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Interview With Jess Weixler, Star Of ENTANGLEMENT

We had the chance to chat with Jess Weixler, star of indie film Entanglement. We discussed what drew her to the project, her interpretation of Jason Filiatrault's mind-bending script, her process as an actor, and what project she's currently working on.

Interview With Jess Weixler, Director Of ENTANGLEMENT

On the verge of the U.S. premiere of her upcoming film, Entanglement co-starring Thomas Middleditch, I had the opportunity to speak with Jess Weixler about her involvement in the film. Entanglement tells the story of a suicidal man (Middleditch) who finds out that he almost had a sister (Weixler), who was returned to the adoption agency by his parents as a baby. On his quest to find her, he falls in love with her, complicating things rather significantly. A film that puts a unique spin on the romantic comedy formula, Entanglement is a story about loving yourself entirely, accepting your positive qualities and faults and character flaws equally.

Weixler plays her free-spirited character, Hanna, with an infectious, mischievous note to it and her exuberant confidence in the role counteracts Middleditch’s depressed, self-deprecating loneliness perfectly. Weixler is eloquent, astute, funny, and refreshingly unpretentious. During our interview, we discussed what drew her to the project, how it compares to a role such as Teeth, in which she plays a polar opposite character, her process as an actor, what is was like working with Middleditch and director Jason James, her interpretation of Jason Filiatrault’s mind-bending script, and what project she’s currently working on.


source: Dark Star Pictures

Alex Arabian for Film Inquiry: I really enjoyed your latest movie, Entanglement, it was incredible. Excellent job.

Jess Weixler: Oh, good. Oh, I’m glad.

What aspect or aspects initially drew you to this project?

Jess Weixler: I really liked that this one kind of turns the romantic comedy aspect on its head a bit, that there’s some like quirky, confident, exciting person that’s going to sort of wake you up and complete you. [Laughs] That it sort of turns that on its head. And I really enjoyed thinking about what makes people idealize other people.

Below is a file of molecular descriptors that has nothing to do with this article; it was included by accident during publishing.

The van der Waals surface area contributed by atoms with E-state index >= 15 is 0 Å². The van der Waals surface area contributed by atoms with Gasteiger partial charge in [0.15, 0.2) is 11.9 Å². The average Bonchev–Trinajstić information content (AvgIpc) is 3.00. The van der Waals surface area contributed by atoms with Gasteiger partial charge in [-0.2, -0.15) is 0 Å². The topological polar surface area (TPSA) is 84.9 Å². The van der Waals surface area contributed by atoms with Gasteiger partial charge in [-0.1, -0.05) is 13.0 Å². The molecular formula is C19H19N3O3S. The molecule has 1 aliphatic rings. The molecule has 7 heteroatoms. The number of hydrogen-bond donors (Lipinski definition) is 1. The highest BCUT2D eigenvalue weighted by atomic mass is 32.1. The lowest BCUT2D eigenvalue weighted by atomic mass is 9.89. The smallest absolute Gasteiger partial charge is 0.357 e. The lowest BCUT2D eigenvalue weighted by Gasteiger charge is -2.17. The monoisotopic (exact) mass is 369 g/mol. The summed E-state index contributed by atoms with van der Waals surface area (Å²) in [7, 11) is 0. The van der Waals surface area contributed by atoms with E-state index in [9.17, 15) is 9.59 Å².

Yeah, absolutely.

Jess Weixler: And I’ve had a hard time sort of talking about it too much because I don’t wanna give too much away, but making yourself whole – I just really like the idea of accepting your whole self and what other people might love about you as a whole, not just the charming parts, also love the not charming parts.

Yeah, that’s a great theme in the film. So, between a film such as Teeth where you’re kind of shy for a significant portion of the film and still finding yourself, and Entanglement, where you exude confidence, you’re very self-assured, and you show such range, which role was more challenging, or rather, maybe further from your personality for you?

Jess Weixler: Oh, interesting. I mean, Teeth she really goes from A to Z since it’s her story. She is the Thomas Middleditch of that story [laughs], where she really has to make a full journey into discovering that she’s a woman, and that she’s a woman with power. This was like a whole other acting exercise for me because I was creating the idealized version of what he thinks he wants and needs and what he thinks is missing in himself; that he wishes he could be confident, and he wishes he could be carefree and do exciting things and be brave.

Interview With Jess Weixler, Director Of ENTANGLEMENT

source: Dark Star Pictures

So, for this one, I was studying people like James Dean and Marilyn Monroe to see what makes people so obsessed with them, or that they seem so charming to everyone, they’ve become icons. And then hopefully [the reason] the movie goes on Hanna’s journey as a character in and of herself I think is to get more and more real to where she suddenly has, like, a backstory about her own adopted parents, and I think their love scene is quite real as she moves towards realness, as she moves towards being really a part of him. Again, I don’t know if that gives too much away. [Laughs]